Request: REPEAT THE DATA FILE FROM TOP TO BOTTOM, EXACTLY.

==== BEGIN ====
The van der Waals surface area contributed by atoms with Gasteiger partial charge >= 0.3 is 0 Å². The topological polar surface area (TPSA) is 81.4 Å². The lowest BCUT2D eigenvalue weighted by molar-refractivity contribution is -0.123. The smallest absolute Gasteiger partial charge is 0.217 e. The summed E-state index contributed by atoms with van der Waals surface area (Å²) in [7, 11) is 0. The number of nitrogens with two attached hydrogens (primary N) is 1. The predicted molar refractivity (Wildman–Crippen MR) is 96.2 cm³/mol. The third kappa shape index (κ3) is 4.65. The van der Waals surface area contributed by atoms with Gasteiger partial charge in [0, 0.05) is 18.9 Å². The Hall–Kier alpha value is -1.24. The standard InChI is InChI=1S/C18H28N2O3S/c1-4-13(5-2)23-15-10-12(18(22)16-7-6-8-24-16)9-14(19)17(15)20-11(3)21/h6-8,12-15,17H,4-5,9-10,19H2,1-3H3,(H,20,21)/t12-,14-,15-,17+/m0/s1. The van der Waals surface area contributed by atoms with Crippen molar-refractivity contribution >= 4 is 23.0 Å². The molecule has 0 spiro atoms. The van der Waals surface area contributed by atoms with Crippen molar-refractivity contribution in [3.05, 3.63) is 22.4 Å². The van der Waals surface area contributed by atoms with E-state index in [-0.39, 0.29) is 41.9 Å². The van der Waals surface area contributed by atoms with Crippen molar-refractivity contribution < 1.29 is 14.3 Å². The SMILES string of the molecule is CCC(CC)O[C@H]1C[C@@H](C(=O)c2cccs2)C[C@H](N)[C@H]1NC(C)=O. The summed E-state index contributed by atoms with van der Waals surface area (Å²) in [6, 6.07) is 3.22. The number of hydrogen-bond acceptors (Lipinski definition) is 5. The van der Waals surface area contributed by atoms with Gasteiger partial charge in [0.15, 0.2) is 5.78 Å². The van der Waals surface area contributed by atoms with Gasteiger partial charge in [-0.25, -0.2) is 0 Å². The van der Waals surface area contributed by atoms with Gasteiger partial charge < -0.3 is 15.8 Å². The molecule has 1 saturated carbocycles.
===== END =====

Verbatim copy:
The van der Waals surface area contributed by atoms with Gasteiger partial charge >= 0.3 is 0 Å². The topological polar surface area (TPSA) is 81.4 Å². The lowest BCUT2D eigenvalue weighted by molar-refractivity contribution is -0.123. The smallest absolute Gasteiger partial charge is 0.217 e. The summed E-state index contributed by atoms with van der Waals surface area (Å²) in [7, 11) is 0. The number of nitrogens with two attached hydrogens (primary N) is 1. The predicted molar refractivity (Wildman–Crippen MR) is 96.2 cm³/mol. The third kappa shape index (κ3) is 4.65. The van der Waals surface area contributed by atoms with Gasteiger partial charge in [0, 0.05) is 18.9 Å². The Hall–Kier alpha value is -1.24. The standard InChI is InChI=1S/C18H28N2O3S/c1-4-13(5-2)23-15-10-12(18(22)16-7-6-8-24-16)9-14(19)17(15)20-11(3)21/h6-8,12-15,17H,4-5,9-10,19H2,1-3H3,(H,20,21)/t12-,14-,15-,17+/m0/s1. The van der Waals surface area contributed by atoms with Crippen molar-refractivity contribution >= 4 is 23.0 Å². The molecule has 0 spiro atoms. The van der Waals surface area contributed by atoms with Crippen molar-refractivity contribution in [3.05, 3.63) is 22.4 Å². The van der Waals surface area contributed by atoms with E-state index in [-0.39, 0.29) is 41.9 Å². The van der Waals surface area contributed by atoms with Crippen molar-refractivity contribution < 1.29 is 14.3 Å². The SMILES string of the molecule is CCC(CC)O[C@H]1C[C@@H](C(=O)c2cccs2)C[C@H](N)[C@H]1NC(C)=O. The summed E-state index contributed by atoms with van der Waals surface area (Å²) in [6, 6.07) is 3.22. The number of hydrogen-bond acceptors (Lipinski definition) is 5. The van der Waals surface area contributed by atoms with Gasteiger partial charge in [0.15, 0.2) is 5.78 Å². The van der Waals surface area contributed by atoms with Gasteiger partial charge in [-0.25, -0.2) is 0 Å². The van der Waals surface area contributed by atoms with Gasteiger partial charge < -0.3 is 15.8 Å². The molecule has 1 saturated carbocycles.